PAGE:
There are 22 different topic categories that cover a wide array of subjects and include, Bidialectalism and/or Contrastive Analysis (B), Disorders of Speech, Language or Communication (D), Ideology, Attitudes, and/or Identity (I), Language Acquisition (Q), Vernacular Literacy or Dialect Readers (V), and Video Resources (Z) to name a few. The language varieties covered in the book include African American Vernacular English (1), Anglophone Pidgins and Creoles (2), Asian and Asian American English (3), Latina/o Englishes (4), Native American English (5), and Other vernacular Englishes (6). The topic categories are organized like book chapters, and are listed in the table of contents in like manner. Each topic category begins with a summary illustrating what the selected bibliographic entries listed in that section share in common. These summaries when read in total provide excellent background knowledge and a big picture view of how research has evolved in this area.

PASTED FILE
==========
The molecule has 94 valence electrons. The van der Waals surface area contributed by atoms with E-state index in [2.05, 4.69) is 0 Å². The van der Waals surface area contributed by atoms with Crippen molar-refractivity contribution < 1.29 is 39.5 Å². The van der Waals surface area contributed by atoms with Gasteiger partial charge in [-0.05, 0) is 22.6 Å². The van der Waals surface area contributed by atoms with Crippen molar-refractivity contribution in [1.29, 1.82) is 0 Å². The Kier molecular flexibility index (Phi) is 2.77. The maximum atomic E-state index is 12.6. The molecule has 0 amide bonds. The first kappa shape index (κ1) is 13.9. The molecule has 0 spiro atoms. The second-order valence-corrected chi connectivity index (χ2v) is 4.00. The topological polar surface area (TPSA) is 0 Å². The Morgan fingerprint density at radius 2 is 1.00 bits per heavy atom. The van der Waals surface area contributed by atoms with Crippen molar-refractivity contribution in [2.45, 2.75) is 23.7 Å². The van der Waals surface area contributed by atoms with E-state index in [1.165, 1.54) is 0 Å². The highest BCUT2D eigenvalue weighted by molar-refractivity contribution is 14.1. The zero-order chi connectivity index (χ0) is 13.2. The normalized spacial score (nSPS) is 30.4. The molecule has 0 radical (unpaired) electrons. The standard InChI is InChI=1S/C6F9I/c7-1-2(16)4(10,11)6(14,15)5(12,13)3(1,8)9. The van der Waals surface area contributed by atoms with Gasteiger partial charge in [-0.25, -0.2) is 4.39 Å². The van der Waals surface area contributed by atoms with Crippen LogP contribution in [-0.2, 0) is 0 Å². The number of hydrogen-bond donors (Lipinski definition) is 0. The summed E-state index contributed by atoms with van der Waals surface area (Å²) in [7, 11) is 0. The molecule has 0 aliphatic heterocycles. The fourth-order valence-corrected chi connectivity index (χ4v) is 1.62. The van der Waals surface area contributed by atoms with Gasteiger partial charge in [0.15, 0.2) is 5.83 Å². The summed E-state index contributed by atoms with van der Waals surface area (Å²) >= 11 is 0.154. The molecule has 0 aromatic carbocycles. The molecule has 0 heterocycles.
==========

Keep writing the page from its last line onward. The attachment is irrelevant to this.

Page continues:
For example, I've been looking for literature to supplement my course reading list for an undergraduate course for a specific lecture and discussion on the Ebonics debate that erupted in the mid 1990s and the actions taken by the Oakland Unified School District. One of the topic overview sections is titled, Controversies about Vernacular Englishes in Schools (K). This led me to a list of roughly 100 entries, many of which also had abstracts (Note: The authors include abstracts to many of the entries when they were available during the compilation of the bibliography). The process of reading specific topic overviews and scanning the selected bibliographic entries that ultimately pointed me to a few articles requiring further examination took me less than an hour.